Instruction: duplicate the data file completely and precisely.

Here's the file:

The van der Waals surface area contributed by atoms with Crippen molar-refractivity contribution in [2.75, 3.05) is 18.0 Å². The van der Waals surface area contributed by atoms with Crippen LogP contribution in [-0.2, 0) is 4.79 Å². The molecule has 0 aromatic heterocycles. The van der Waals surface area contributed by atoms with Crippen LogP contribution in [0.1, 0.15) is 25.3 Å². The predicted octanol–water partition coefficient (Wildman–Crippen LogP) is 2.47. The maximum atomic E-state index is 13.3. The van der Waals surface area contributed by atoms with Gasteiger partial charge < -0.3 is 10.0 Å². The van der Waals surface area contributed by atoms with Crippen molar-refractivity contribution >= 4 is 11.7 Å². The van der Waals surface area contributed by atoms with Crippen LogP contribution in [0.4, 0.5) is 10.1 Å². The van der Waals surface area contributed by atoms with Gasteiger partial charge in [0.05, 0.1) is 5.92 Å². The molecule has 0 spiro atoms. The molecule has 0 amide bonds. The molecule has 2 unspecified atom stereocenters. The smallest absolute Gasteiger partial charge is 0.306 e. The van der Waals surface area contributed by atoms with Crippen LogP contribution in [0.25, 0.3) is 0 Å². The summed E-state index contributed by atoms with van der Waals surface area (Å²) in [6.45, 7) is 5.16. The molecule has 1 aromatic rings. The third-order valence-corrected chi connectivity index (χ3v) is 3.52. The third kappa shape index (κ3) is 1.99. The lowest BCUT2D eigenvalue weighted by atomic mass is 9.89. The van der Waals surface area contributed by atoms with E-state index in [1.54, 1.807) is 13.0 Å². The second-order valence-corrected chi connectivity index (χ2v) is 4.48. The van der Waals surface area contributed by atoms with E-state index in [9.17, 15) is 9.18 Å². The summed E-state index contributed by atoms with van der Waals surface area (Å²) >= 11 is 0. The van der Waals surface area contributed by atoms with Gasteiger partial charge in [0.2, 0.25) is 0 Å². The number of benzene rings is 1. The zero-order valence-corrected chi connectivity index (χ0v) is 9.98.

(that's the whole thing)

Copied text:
The van der Waals surface area contributed by atoms with Crippen molar-refractivity contribution in [2.75, 3.05) is 18.0 Å². The van der Waals surface area contributed by atoms with Crippen LogP contribution in [-0.2, 0) is 4.79 Å². The molecule has 0 aromatic heterocycles. The van der Waals surface area contributed by atoms with Crippen LogP contribution in [0.1, 0.15) is 25.3 Å². The predicted octanol–water partition coefficient (Wildman–Crippen LogP) is 2.47. The maximum atomic E-state index is 13.3. The van der Waals surface area contributed by atoms with Gasteiger partial charge < -0.3 is 10.0 Å². The van der Waals surface area contributed by atoms with Crippen molar-refractivity contribution >= 4 is 11.7 Å². The van der Waals surface area contributed by atoms with Crippen LogP contribution in [0.4, 0.5) is 10.1 Å². The van der Waals surface area contributed by atoms with Gasteiger partial charge in [0.05, 0.1) is 5.92 Å². The molecule has 0 spiro atoms. The molecule has 0 amide bonds. The molecule has 2 unspecified atom stereocenters. The smallest absolute Gasteiger partial charge is 0.306 e. The van der Waals surface area contributed by atoms with Crippen LogP contribution in [0.25, 0.3) is 0 Å². The summed E-state index contributed by atoms with van der Waals surface area (Å²) in [6.45, 7) is 5.16. The molecule has 1 aromatic rings. The third-order valence-corrected chi connectivity index (χ3v) is 3.52. The third kappa shape index (κ3) is 1.99. The lowest BCUT2D eigenvalue weighted by atomic mass is 9.89. The van der Waals surface area contributed by atoms with E-state index in [1.54, 1.807) is 13.0 Å². The second-order valence-corrected chi connectivity index (χ2v) is 4.48. The van der Waals surface area contributed by atoms with E-state index in [9.17, 15) is 9.18 Å². The summed E-state index contributed by atoms with van der Waals surface area (Å²) >= 11 is 0. The van der Waals surface area contributed by atoms with Gasteiger partial charge in [0.2, 0.25) is 0 Å². The number of benzene rings is 1. The zero-order valence-corrected chi connectivity index (χ0v) is 9.98.